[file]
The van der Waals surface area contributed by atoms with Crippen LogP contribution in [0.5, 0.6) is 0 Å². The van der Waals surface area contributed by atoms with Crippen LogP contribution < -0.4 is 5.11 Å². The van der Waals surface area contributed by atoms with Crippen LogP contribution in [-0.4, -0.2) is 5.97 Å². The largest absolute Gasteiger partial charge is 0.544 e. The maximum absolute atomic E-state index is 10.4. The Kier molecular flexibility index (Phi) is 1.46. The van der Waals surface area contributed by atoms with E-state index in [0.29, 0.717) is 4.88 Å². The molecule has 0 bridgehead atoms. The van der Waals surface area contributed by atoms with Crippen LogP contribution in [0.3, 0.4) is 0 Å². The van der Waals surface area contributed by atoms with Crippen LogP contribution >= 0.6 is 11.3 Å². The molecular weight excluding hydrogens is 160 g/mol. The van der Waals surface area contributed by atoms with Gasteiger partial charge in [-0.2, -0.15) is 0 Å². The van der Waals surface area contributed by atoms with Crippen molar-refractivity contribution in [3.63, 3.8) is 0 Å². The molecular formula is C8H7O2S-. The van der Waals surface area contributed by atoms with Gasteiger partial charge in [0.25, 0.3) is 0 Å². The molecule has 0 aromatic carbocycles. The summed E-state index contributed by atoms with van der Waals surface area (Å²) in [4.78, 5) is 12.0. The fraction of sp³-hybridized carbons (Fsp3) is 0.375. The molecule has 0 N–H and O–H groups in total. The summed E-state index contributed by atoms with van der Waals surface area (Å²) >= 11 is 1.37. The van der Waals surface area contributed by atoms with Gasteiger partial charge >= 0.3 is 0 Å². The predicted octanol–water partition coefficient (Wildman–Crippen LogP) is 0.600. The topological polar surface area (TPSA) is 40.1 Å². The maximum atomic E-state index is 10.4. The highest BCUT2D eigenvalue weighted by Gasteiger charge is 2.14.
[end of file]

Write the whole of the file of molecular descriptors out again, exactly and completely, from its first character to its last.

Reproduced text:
The van der Waals surface area contributed by atoms with Crippen LogP contribution in [0.5, 0.6) is 0 Å². The van der Waals surface area contributed by atoms with Crippen LogP contribution < -0.4 is 5.11 Å². The van der Waals surface area contributed by atoms with Crippen LogP contribution in [-0.4, -0.2) is 5.97 Å². The largest absolute Gasteiger partial charge is 0.544 e. The maximum absolute atomic E-state index is 10.4. The Kier molecular flexibility index (Phi) is 1.46. The van der Waals surface area contributed by atoms with E-state index in [0.29, 0.717) is 4.88 Å². The molecule has 0 bridgehead atoms. The van der Waals surface area contributed by atoms with Crippen LogP contribution in [0.3, 0.4) is 0 Å². The van der Waals surface area contributed by atoms with Crippen LogP contribution >= 0.6 is 11.3 Å². The molecular weight excluding hydrogens is 160 g/mol. The van der Waals surface area contributed by atoms with Gasteiger partial charge in [-0.2, -0.15) is 0 Å². The van der Waals surface area contributed by atoms with Crippen molar-refractivity contribution in [3.63, 3.8) is 0 Å². The molecular formula is C8H7O2S-. The van der Waals surface area contributed by atoms with Gasteiger partial charge in [0.25, 0.3) is 0 Å². The molecule has 0 aromatic carbocycles. The summed E-state index contributed by atoms with van der Waals surface area (Å²) in [4.78, 5) is 12.0. The fraction of sp³-hybridized carbons (Fsp3) is 0.375. The molecule has 0 N–H and O–H groups in total. The summed E-state index contributed by atoms with van der Waals surface area (Å²) >= 11 is 1.37. The van der Waals surface area contributed by atoms with Gasteiger partial charge >= 0.3 is 0 Å². The predicted octanol–water partition coefficient (Wildman–Crippen LogP) is 0.600. The topological polar surface area (TPSA) is 40.1 Å². The maximum atomic E-state index is 10.4. The highest BCUT2D eigenvalue weighted by Gasteiger charge is 2.14.